Great Expectations for online learning.

One of the favorite lessons in my freshman English class, both for me and for the students, is what I call the fractured novel.  I realized that teaching the entirety of Great Expectations took so much time away from other curriculum that I might need to cut it.  Trouble is, I loved the book, and felt it was one of those books people would expect an educated person to know.  A few years ago, I decided to try something different, and assign individual chapters to the students, and created a bunch of fun activities where they needed to be detectives and create questions, theories, and explanations for the portions they were assigned.  The students found it challenging yet very interesting.  Once we had “reconstructed” the story and themes sufficiently in class, we watched the BBC Masterpiece Theater version.  
All this had been well and good, but there was SO much paper.  I copied four versions of the entire book, and then spent a weekend dividing the parts, and then most of the assignments were paper-based.
This year, trying to move ever closer to a paperless classroom, I decided to try to do it all online.  I have been trying to move to Edmodo more and more for months, but this was the big test.  I found the text online, we chose from numbers I printed on my board, and they logged in and read their sections.  I followed with a comment thread where I asked them to ask at least three questions, and answer one.  Finally, I asked them to post on another topic a one-paragraph summary of their sections.  Some observations I thought were notable:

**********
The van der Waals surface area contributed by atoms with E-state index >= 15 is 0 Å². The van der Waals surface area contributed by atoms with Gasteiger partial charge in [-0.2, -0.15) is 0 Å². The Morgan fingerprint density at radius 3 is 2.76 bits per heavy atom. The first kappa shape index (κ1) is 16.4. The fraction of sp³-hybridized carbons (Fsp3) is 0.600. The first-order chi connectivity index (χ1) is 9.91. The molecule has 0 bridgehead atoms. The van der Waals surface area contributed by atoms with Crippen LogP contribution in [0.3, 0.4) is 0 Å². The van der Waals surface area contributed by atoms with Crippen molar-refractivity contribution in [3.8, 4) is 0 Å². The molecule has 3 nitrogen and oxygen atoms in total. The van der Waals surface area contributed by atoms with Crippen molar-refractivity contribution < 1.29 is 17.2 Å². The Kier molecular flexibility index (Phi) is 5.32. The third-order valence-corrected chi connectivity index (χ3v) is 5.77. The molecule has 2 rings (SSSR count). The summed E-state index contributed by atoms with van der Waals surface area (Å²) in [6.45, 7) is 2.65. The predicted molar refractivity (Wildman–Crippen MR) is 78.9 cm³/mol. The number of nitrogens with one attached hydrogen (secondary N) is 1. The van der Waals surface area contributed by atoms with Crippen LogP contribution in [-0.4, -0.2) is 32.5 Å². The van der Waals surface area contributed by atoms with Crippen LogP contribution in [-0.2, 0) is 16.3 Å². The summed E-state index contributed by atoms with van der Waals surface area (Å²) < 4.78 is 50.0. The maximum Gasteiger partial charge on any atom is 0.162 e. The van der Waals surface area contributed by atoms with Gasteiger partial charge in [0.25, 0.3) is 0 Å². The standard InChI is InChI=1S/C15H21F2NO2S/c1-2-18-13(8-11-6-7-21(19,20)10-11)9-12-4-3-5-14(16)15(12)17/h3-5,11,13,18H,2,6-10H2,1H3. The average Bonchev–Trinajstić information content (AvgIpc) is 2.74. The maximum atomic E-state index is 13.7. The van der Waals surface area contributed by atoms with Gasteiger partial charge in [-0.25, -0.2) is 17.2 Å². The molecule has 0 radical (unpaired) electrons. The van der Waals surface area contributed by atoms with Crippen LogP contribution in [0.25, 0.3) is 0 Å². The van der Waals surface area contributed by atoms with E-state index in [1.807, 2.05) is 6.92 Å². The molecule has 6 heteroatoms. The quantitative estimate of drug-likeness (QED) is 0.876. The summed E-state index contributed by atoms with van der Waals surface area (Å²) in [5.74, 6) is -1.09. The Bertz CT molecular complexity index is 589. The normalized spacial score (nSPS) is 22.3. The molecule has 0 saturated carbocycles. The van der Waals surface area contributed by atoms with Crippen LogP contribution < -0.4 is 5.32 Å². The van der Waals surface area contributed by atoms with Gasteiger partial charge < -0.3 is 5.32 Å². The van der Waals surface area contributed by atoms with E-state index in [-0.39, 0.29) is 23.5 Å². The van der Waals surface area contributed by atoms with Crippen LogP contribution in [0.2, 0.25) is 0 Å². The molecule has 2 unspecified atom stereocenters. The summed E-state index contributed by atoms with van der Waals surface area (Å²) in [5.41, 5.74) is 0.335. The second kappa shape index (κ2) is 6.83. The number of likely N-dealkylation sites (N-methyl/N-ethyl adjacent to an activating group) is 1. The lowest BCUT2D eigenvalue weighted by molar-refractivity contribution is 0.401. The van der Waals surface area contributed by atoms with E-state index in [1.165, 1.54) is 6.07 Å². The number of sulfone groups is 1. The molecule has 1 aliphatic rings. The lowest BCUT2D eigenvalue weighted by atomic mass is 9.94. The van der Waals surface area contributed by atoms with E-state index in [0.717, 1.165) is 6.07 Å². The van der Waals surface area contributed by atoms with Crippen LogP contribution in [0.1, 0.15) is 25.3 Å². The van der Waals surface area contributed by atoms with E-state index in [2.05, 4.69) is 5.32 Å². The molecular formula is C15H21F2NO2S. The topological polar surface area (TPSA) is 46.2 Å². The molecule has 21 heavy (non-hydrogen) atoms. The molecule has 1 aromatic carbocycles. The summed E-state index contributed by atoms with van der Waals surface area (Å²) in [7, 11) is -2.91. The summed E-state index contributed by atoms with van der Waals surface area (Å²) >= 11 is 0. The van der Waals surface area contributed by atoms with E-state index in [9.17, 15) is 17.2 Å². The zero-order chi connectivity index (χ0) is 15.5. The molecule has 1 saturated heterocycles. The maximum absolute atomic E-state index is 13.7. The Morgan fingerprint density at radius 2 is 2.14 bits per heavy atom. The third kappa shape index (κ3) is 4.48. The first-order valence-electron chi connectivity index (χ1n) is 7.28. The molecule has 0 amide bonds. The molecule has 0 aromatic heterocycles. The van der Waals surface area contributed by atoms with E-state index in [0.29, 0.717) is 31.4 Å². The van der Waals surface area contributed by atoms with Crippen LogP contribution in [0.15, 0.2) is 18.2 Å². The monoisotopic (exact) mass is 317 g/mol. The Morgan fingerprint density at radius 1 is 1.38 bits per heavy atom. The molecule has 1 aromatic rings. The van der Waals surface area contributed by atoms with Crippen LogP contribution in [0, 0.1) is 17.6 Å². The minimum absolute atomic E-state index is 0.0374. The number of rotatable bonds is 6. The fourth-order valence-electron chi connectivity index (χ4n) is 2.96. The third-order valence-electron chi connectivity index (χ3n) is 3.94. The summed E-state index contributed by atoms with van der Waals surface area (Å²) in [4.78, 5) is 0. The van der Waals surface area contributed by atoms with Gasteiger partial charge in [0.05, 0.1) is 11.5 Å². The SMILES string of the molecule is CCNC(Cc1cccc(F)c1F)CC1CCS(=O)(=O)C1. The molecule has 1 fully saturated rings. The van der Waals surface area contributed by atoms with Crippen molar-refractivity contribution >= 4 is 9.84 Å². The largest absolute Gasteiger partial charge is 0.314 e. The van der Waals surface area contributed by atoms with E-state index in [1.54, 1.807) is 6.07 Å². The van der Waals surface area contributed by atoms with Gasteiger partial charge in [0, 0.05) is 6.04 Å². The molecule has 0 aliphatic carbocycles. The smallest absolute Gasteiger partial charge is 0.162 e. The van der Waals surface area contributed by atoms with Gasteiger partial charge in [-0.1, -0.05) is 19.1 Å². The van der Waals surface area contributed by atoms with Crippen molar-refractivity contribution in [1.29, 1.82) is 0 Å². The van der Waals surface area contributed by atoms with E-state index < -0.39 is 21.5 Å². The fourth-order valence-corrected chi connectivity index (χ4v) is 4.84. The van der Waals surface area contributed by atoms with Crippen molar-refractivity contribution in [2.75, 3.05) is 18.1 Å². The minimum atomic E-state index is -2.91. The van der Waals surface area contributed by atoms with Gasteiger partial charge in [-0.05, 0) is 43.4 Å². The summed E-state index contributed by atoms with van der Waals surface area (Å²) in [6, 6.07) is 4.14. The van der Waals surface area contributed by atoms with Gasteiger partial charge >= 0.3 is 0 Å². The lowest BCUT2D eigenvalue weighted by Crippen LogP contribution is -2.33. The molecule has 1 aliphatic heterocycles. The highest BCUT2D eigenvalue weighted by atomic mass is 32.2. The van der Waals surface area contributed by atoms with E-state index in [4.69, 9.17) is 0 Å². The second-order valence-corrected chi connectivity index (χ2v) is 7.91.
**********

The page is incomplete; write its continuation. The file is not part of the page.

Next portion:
1. Many students figured out how to find versions of their chapters on their cell phones.  This wwas exciting for them, and me, to watch.
  2. Overall participation was great.  The Q/A thread got up to 200+ replies, and even many of my struggling students participated.  I did not promise or threaten any points or reward for doing this.
  3. Students became leaders.  Some students began actively pointing certain questions at the group they saw as missing, without a personal interest in the answer beyond general curiosity.
  4. The summary thread was started early, on one student’s suggestion.  He remarked that all of the info was confusing, so they should each post a summary to make it easier (this before I ever formally assigned it.) Dozens of students did an assignment without even realizing it was an assignment.
  5. Another student volunteered to create a Google Doc, and copy the summaries into it, and arrange them in order.  She actually asked me for permission to do this.
  6. They supported each other a lot!  Stronger students offered to help others understand their section and/or write summaries, just for the good of the group.
  7. I saw very little evidence of anyone cheating and using online summaries.  Most were very genuine responses

Without a doubt, this change will be a keeper. I have been pretty positive about it all along, obviously, but I am now sold on online enhancement instead of homework.  I have great expectations for next year!

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